“We need to use empathetic imagination to help us think and feel ourselves back into how different Romans themselves experienced festivals … We can never think like Romans. And yet if we are to understand the power of Roman rituals, their repeated capacity to secure citizens’ involvement, then we have to recapture the excitement, the heightened emotions of participants … This perspective, as I have said, has its dangers. It is based sometimes of imagination rather than on sources, and so violates the canons of careful scholarship. But it can also serve as a valuable corrective to the unselfconscious elitism of Roman historians, both ancient and modern, who place themselves effortlessly in the very top ranks of Roman society and view rituals only downward, from above.”
The best of the wiki narratives in each year will be housed on this website, which is designed to act as an educational resource for the benefit of a wide range of learners, such as: undergraduate Classics and Religion students both at Leeds and in other UK institutions; school children (for whom Roman Religion is a topic on both GCSE and A-Level Classical Civilisation syllabi); and general enthusiasts.
II. Pedagogical Benefits to Students
I list below the pedagogical benefits that students have gained from the wiki Roman religion project so far:
Deep learning: Opportunities for ‘informed creativity’. This is by no means a ‘lightweight’ assignment where characters can say what they like. Each account is going to consist of:
i) fact/uncontested information (i.e. things that the student can get ‘wrong’);
ii) disputed fact: the viewpoint will be dependent on the character (and there is a need for plausibility);
iii) informed creative license: the mimetic nature of the project allows students to explore the realm of the plausible, unrefutable but undocumented (at a basic level, for example, we have no evidence of a slave catching a ride on a local cheese cart to get to a festival, but we have evidence of slaves, cheese sellers and carts).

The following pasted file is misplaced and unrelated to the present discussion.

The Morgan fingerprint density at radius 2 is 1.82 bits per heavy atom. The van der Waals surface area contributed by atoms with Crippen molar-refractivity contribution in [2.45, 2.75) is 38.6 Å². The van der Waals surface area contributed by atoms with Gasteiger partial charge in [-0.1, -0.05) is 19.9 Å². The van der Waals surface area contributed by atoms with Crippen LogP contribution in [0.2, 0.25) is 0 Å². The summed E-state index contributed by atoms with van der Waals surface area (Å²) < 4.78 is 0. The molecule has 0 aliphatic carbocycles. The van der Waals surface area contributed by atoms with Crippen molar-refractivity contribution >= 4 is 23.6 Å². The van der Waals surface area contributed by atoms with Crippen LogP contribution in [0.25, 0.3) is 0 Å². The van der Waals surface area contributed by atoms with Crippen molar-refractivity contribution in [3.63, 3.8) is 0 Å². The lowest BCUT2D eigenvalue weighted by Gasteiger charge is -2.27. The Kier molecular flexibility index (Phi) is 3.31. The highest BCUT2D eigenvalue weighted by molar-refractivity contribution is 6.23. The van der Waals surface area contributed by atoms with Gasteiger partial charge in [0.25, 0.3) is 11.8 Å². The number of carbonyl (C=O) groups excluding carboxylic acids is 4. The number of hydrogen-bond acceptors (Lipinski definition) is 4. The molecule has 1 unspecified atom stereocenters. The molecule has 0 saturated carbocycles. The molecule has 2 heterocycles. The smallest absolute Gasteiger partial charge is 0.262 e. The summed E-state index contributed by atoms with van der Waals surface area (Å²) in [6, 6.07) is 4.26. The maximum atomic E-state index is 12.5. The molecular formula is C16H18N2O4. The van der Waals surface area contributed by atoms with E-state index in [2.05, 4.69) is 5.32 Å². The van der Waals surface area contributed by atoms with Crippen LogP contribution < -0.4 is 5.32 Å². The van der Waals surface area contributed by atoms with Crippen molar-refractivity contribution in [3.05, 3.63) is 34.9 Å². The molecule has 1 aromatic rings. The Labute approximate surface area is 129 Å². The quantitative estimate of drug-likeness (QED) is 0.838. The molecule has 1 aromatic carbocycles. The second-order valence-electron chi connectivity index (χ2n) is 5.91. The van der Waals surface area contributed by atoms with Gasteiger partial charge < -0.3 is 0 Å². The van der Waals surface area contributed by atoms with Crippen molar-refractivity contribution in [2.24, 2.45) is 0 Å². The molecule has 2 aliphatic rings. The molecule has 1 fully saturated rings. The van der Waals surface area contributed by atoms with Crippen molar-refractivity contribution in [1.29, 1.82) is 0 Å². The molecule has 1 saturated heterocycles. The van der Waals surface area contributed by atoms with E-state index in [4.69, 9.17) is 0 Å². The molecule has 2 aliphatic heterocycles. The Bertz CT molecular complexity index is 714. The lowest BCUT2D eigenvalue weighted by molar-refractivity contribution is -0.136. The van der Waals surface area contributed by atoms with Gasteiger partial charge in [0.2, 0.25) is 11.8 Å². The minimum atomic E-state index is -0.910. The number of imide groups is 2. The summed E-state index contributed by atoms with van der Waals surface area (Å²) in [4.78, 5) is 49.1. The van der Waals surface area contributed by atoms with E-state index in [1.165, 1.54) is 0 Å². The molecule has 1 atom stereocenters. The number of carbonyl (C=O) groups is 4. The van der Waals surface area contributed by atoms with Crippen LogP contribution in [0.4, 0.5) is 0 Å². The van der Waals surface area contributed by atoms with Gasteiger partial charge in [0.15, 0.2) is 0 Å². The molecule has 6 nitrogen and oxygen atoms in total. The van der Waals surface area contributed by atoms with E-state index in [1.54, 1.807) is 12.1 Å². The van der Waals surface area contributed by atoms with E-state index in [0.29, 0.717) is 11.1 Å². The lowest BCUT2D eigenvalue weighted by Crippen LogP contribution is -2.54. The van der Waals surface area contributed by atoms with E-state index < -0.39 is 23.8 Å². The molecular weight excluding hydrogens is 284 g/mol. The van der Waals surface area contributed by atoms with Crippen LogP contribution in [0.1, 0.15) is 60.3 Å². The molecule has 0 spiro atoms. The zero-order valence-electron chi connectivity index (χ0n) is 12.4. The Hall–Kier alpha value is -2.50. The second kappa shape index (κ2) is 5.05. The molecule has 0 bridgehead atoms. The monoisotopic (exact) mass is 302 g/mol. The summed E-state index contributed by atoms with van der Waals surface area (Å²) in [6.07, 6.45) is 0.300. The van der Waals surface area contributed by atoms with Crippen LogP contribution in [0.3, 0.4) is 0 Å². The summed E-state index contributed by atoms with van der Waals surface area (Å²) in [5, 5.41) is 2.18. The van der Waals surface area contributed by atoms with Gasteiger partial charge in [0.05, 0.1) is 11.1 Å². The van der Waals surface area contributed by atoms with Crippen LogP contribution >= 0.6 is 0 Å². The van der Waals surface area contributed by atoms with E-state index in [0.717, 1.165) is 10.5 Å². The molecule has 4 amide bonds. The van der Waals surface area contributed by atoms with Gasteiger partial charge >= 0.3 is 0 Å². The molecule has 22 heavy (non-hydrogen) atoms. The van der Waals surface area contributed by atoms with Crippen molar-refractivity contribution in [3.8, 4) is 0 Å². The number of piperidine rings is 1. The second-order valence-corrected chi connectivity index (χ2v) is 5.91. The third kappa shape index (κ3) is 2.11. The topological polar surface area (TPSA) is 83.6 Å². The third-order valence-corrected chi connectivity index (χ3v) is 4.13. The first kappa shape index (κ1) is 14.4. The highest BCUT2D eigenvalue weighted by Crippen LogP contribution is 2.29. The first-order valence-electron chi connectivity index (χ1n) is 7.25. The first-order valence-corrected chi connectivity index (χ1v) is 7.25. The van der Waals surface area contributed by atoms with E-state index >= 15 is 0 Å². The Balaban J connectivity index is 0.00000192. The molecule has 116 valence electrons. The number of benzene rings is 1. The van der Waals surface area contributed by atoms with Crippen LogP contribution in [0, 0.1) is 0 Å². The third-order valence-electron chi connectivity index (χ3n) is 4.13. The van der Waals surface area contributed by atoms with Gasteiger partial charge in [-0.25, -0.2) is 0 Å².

Deep learning: in order to enrich their character’s narrative, students are invited to apply relevant knowledge they have gained from any of the modules they have taken/ are taking so far. As such, the exercise seeks to encourage students out of the mindset of ‘atomising’ their knowledge, which is often an unfortunate side-effect of the university modular system: instead, they are invited to see all their modules as different windows onto the (same) ancient world.
Transferable/ Employability skills: Opportunities for group work/ project management and advanced IT skills not typically associated with the teaching of Classics at university.
Recognising the Value and Impact of Research: The wiki assessment has already demonstrated an ability to inspire students to think creatively and holistically about the classical world. An awareness that the best narratives will form part of an educational website will further enable students to appreciate the research-value of their work and the impact their research might have on the wider community.
 For useful overviews, see M. Beard, J. North and S. Price (1998), Religions of Rome Volume I: A History, Cambridge, 42-54; J. Scheid (2003), An Introduction to Roman Religion, Indiana, 5-38.
 The most important contributions to this issue are: M. Beard (1987), “A Complex of Times: No more Sheep on Romulus’ Birthday”, PCPS 33, 1-15; J. Scheid (1992), “Myth, Cult and Reality in Ovid’s Fasti”, PCPS 38, 118-31; D. Feeney (1998), Literature and Religion at Rome, Cambridge, 1-11.
 See K. Hopkins (1991), “From Blessing to Violence”, in A. Molho et al. (edd.), City States in Classical Antiquity and Medieval Italy, Stuttgart, 484.